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It is common to use proper names as adjectives. However, the right use is not always clear to me. To illustrate the question, I'm considering the examples below:

  1. In Newton's theory, objects have mass.
  2. In the Newton theory, objects have mass.
  3. In Newton theory, objects have mass.

According to me, 1. and 2. are correct, above. I am not sure about 3. Are there systematic rules on this matter? Also, there might be additional difficulties when a sentence is started with the proper name:

  1. Newton theory was developed...
  2. The Newton theory was developed...

I am undecided. We could also have an additional adjective as follows:

  1. The preferred Newton assumptions are...
  2. Preferred Newton's assumptions are...

Not to be confused with Newton's preferred assumptions.

[EDIT] What happens when two proper names are combined, with for instance, something like:

  1. In the Lebesgue-Kolmogorov theory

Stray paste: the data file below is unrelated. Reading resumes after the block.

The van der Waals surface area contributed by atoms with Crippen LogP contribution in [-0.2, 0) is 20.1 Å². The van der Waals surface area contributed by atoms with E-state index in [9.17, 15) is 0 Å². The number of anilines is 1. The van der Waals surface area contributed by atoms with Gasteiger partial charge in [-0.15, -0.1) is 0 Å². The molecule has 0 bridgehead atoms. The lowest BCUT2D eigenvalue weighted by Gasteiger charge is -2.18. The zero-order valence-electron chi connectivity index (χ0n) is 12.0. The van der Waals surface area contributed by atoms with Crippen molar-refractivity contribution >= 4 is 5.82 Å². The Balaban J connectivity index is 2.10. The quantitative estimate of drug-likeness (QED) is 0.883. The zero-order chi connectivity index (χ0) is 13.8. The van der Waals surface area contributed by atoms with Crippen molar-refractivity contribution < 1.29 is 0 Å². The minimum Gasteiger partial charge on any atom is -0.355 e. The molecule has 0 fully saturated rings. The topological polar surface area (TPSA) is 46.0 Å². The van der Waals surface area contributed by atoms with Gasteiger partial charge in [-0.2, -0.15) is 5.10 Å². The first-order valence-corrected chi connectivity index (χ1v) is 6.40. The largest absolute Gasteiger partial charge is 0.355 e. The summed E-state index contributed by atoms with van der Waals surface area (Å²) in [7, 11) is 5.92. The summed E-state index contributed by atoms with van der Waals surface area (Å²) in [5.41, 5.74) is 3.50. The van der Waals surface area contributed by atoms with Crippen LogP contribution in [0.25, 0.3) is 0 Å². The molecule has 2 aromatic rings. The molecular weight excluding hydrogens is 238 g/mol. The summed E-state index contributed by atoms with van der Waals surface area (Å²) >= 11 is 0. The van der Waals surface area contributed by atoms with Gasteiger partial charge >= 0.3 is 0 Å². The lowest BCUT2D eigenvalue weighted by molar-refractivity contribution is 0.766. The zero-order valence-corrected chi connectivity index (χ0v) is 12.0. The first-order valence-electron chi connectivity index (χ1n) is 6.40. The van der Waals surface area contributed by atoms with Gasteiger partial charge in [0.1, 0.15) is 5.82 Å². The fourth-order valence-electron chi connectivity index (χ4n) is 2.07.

2. In Lebesgue-Kolmogorov's theory
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    Example (1) is standard; (2) and (5) are uncommon and sound a bit strange but are acceptable; (3) and (4) would never be used. – Chappo Sep 24 '18 at 13:08
  • This question has also been posted on Writing at Proper names as adjective – a CVn Nov 7 '18 at 12:19
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I second Chappo's comment, and would add that regarding 6 & 7, the work Newtonian would be useful.

Definition of Newtonian

1 : of or relating to Sir Isaac Newton or his doctrines

m-w source

  • Great idea for "Newtonian"! I had not thought about it. – pluton Sep 26 '18 at 6:07

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